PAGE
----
Tuesday, 29 March 2016

Mummified cats in He Say Land

The magnificent mummified cat at the Mill Hotel Sudbury

"He Say Land" is named after the sing-song language of the corner of southwest Suffolk and all the way down to Halstead over the Essex border. That's according to the older inhabitant of Sudbury on the number 11 bus while we were waiting at the queue on Ballingdon Hill going into Sudbury. There's one bridge to get you over the Stour into Sudbury, and on Saturdays the queue is backed up at the Ballingdon Hill traffic lights all the way up to the top of the hill and the "Welcome to Suffolk" sign.

It's called "He Say Land" because a lot of local dialect conversations begin "He say" this and "He say" that.

The same man also told me the river delineating Suffolk from Essex, the Stour, is pronounced "store" by the locals, while only newcomers pronounce it with two syllables to rhyme with "hour." So unmoving was the traffic that I asked the driver of the no. 11 bus, stopped at the top of Ballingdon Hill, if he could let me out to unfold my folding bike and cycle into Sudbury to save time. I'll be lynched, mate!" he told me.

The "Welcome to Suffolk" sign at Ballingdon Hill, through the window of the no. 11 bus, which could do with a clean!

Driving around the hairpin bends and narrow medieval streets of Sudbury, you meet some of the world's most patient and chilled drivers. I never once heard a car honk. As soon as any of the local drivers rounds one of the hairpin bends, they automatically pull in and let oncoming traffic pass. They pull over as soon as they see an approaching car (or bike, even), although it can be quite a long way off.(Suffolk drivers generally have the reputation of England's most polite and laid-back, although try telling that the the volunteers with their speed guns monitoring the maniacs charging along the Westleton to Blythburgh road at 40mph. See also the Coastal Scene hyperlocal newspaper, a large part of which is taken up by news of high-speed collisions on the A12, usually involving deer.)

My trip was another "two fingers up at Abellio Greater Anglia" expedition, as they wanted to charge me the usual fare for making my own way out to Manor Park tube (somewhere on the Central Line but not central at all), bus to Ingatestone, then train the rest of the way, that'll be an extra hour. I took the train to Stansted airport, then three buses to Sudbury - they all lined up rather well, with only short waits in between, despite the bus to Halstead no longer existing and all the bays for buses changing.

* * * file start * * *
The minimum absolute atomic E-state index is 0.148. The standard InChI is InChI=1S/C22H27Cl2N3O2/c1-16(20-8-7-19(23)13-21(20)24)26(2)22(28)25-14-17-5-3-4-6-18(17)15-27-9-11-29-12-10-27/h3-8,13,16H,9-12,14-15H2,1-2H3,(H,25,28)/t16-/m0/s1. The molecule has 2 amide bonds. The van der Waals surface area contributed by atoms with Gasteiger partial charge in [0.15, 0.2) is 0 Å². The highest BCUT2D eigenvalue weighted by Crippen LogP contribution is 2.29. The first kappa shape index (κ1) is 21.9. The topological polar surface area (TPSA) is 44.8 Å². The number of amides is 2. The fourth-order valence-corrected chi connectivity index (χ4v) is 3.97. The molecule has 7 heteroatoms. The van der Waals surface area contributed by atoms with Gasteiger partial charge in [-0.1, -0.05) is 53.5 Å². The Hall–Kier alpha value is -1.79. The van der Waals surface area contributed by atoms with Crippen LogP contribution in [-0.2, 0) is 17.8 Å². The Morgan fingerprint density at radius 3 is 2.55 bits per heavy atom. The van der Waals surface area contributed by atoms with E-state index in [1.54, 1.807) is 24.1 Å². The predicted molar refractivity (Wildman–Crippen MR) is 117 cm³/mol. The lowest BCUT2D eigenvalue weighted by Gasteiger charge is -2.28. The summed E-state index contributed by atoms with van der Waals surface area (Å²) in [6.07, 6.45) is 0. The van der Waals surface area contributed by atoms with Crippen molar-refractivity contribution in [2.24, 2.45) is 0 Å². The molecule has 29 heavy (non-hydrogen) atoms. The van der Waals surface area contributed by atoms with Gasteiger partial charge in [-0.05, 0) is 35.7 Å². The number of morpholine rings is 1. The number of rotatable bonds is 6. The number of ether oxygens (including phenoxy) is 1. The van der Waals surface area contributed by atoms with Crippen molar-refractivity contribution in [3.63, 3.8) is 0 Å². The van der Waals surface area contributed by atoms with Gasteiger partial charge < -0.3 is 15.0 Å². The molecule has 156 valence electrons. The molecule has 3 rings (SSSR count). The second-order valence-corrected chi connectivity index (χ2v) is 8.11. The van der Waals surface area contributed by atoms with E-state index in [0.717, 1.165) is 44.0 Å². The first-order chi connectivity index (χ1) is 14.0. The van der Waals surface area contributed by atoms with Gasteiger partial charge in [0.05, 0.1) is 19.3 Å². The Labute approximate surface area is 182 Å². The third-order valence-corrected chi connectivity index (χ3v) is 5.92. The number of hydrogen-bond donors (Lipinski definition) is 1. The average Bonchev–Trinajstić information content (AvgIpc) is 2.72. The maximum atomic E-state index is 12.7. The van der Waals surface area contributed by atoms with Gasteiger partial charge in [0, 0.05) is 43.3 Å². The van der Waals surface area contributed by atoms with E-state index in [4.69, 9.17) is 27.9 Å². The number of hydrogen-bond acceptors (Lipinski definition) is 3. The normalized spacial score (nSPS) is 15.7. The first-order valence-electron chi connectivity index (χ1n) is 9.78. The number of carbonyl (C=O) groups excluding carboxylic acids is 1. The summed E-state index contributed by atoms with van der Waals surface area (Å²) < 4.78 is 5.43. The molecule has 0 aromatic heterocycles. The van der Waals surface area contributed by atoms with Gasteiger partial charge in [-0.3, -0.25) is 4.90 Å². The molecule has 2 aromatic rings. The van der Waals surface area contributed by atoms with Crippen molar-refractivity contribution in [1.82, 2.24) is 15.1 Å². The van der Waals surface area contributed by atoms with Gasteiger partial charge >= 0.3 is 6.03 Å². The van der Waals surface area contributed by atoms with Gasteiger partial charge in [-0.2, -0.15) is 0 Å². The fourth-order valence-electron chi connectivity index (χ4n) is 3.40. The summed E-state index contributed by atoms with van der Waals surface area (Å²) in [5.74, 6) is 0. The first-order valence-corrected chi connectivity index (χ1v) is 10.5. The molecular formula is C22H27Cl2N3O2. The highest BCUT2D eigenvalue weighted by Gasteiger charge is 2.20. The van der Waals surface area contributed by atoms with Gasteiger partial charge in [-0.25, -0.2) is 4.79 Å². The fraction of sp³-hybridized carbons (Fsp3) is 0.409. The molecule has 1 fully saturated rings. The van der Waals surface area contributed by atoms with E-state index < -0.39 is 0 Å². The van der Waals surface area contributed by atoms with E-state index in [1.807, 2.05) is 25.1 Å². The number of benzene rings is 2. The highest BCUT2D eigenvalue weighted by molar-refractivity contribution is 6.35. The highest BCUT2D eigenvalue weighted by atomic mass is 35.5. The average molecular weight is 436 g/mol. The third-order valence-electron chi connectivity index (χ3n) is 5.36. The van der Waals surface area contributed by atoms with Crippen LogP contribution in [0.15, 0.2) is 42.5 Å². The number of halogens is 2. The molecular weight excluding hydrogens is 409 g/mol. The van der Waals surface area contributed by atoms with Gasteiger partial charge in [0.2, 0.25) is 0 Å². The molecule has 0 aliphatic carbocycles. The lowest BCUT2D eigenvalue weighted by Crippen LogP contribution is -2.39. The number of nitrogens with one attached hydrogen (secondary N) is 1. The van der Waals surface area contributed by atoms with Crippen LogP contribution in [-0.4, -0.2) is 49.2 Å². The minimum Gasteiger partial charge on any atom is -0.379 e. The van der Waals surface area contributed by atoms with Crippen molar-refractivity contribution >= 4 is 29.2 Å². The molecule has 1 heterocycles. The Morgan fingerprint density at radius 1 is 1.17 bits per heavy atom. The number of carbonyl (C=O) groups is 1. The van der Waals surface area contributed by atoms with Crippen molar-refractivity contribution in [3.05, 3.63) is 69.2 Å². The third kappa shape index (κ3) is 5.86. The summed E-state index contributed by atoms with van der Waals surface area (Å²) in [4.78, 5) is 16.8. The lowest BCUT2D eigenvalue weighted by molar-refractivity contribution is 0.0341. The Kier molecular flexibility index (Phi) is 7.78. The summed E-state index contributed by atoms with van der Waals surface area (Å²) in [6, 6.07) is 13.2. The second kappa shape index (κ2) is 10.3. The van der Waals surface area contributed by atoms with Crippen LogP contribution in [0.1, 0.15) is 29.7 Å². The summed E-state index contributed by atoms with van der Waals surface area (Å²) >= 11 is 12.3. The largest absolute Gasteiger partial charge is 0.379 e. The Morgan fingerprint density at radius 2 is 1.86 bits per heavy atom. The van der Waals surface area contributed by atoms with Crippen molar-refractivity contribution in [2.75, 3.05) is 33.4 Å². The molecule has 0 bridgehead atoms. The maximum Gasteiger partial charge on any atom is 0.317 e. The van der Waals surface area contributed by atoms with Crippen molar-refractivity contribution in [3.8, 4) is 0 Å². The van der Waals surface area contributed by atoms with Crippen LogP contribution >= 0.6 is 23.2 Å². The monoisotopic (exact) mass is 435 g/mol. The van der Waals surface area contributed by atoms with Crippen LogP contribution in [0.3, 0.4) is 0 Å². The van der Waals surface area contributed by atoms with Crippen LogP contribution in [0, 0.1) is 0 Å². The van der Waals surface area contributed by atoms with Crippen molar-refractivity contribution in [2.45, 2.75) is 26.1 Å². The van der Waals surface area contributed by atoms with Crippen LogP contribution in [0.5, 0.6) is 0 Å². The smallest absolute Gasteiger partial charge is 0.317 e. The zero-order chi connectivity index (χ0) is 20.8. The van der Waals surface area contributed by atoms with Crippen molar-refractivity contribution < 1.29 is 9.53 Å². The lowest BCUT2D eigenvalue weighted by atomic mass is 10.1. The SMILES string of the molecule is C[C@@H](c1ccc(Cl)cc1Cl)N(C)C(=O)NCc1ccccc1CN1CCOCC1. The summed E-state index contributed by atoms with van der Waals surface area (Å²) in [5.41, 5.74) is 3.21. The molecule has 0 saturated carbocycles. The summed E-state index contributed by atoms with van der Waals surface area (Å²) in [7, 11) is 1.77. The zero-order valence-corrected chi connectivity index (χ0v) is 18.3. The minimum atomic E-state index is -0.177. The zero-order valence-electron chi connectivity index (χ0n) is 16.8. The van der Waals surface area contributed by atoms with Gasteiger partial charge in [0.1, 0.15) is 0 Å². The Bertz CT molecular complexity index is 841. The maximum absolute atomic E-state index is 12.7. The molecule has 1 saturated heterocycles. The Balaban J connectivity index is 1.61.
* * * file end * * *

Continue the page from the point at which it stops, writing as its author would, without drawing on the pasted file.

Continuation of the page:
On the way from Stantead to Sudbury on three bus journeys, I passed through Braintree. It's where you get offered a house straight away if you put your name down for a house in Suffolk, has a confusing bus station. Just when you think you have a half hour wait ahead, you work ouand t that another bus will get you there sooner, and then another bus altogether, not on the timetable, puts in that's going to Halstead. Braintree also has a large statue of Neptune or somebody, which features a large bronze otter.

The lady at reception at the Mill Hotel in Sudbury - on the Stour - didn't bat an eyelid when I asked if I could photograph their mummified cat. It's in a hole in the floor, covered by glass. Apparently it was taken out after it was found, but the hotel suffered a fire so they felt it best to put it back.

The top of the road immediately outside the Mill Hotel was one of the very few places in Suffolk I've been to where the hill was so steep I had to get off my bike and walk.

When swans attack? Spotted in Ballingdon

I also briefly got to see Siam Gardens, the tiny Sudbury town centre park where the Sudbury Wardens had a call-out regarding a tiger, which turned out to be of "the soft-toy" variety.

Siam Gardens

I also spotted what looked like a woodwose on the top of All Saint's Church, Sudbury. Barry Wall of the Sudbury Society later confirmed to me that it indeed was a woodwose. It blew down in a storm in the 1980s, and you can just see the top of a steel rod protruding from the top of his head, which presumably was put there to stop him falling off the tower again. It's one of only three woodwoses on Suffolk church towers I know - the others being Kelsale and Haverhill.

Woodwose on the tower of All Saints, Sudbury

View from the Beestons bus from Sudbury to Ipswich

From Sudbury it was the Beestons double-decker bus all the way to Ipswich, just over an hour at high speed. Between Hadleigh and Ipswich we shot past what appeared to be an emu in a field, watching us through the fence. I found it later on Google Street view, watching the Google car go by.

Is that an emu on the A1071 near Hintlesham? (Photo copyright: Google 2016)

Needless to say, much of the above material will make its way into the imminent Mystery Animals of the British Isles: Suffolk, now between two and three months away from publication by my cautious estimate. I'm now struggling through the second proofs.